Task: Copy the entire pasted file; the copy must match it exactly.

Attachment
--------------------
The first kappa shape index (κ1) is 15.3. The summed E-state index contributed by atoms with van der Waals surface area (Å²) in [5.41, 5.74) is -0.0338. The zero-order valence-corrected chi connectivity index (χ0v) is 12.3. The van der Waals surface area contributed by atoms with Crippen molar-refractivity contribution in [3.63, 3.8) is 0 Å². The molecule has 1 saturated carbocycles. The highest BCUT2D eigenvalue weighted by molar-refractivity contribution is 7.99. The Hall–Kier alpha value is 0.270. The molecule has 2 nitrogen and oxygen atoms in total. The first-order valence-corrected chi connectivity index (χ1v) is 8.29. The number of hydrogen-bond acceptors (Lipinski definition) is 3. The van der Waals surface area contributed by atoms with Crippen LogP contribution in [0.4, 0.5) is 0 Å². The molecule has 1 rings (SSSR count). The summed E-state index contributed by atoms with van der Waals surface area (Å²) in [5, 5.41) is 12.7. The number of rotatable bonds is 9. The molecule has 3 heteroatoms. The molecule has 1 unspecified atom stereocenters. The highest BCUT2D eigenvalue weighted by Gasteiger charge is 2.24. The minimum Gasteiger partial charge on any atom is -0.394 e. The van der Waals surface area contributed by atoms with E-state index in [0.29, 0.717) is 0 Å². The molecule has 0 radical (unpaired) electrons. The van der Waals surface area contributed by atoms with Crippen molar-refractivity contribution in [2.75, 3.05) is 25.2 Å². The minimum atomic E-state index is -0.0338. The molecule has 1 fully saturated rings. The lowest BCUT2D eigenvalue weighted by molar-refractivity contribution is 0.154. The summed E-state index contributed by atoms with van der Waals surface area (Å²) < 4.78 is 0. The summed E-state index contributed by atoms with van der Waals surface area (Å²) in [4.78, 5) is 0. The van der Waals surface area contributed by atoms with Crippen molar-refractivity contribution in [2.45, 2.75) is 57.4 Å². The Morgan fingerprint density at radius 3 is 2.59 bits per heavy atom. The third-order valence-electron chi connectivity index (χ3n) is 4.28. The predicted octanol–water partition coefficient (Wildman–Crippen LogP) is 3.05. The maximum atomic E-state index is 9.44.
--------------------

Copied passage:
The first kappa shape index (κ1) is 15.3. The summed E-state index contributed by atoms with van der Waals surface area (Å²) in [5.41, 5.74) is -0.0338. The zero-order valence-corrected chi connectivity index (χ0v) is 12.3. The van der Waals surface area contributed by atoms with Crippen molar-refractivity contribution in [3.63, 3.8) is 0 Å². The molecule has 1 saturated carbocycles. The highest BCUT2D eigenvalue weighted by molar-refractivity contribution is 7.99. The Hall–Kier alpha value is 0.270. The molecule has 2 nitrogen and oxygen atoms in total. The first-order valence-corrected chi connectivity index (χ1v) is 8.29. The number of hydrogen-bond acceptors (Lipinski definition) is 3. The van der Waals surface area contributed by atoms with Crippen LogP contribution in [0.4, 0.5) is 0 Å². The molecule has 1 rings (SSSR count). The summed E-state index contributed by atoms with van der Waals surface area (Å²) in [5, 5.41) is 12.7. The number of rotatable bonds is 9. The molecule has 3 heteroatoms. The molecule has 1 unspecified atom stereocenters. The highest BCUT2D eigenvalue weighted by Gasteiger charge is 2.24. The minimum Gasteiger partial charge on any atom is -0.394 e. The van der Waals surface area contributed by atoms with E-state index in [0.29, 0.717) is 0 Å². The molecule has 0 radical (unpaired) electrons. The van der Waals surface area contributed by atoms with Crippen molar-refractivity contribution in [2.75, 3.05) is 25.2 Å². The minimum atomic E-state index is -0.0338. The molecule has 1 fully saturated rings. The lowest BCUT2D eigenvalue weighted by molar-refractivity contribution is 0.154. The summed E-state index contributed by atoms with van der Waals surface area (Å²) < 4.78 is 0. The summed E-state index contributed by atoms with van der Waals surface area (Å²) in [4.78, 5) is 0. The van der Waals surface area contributed by atoms with Crippen molar-refractivity contribution in [2.45, 2.75) is 57.4 Å². The Morgan fingerprint density at radius 3 is 2.59 bits per heavy atom. The third-order valence-electron chi connectivity index (χ3n) is 4.28. The predicted octanol–water partition coefficient (Wildman–Crippen LogP) is 3.05. The maximum atomic E-state index is 9.44.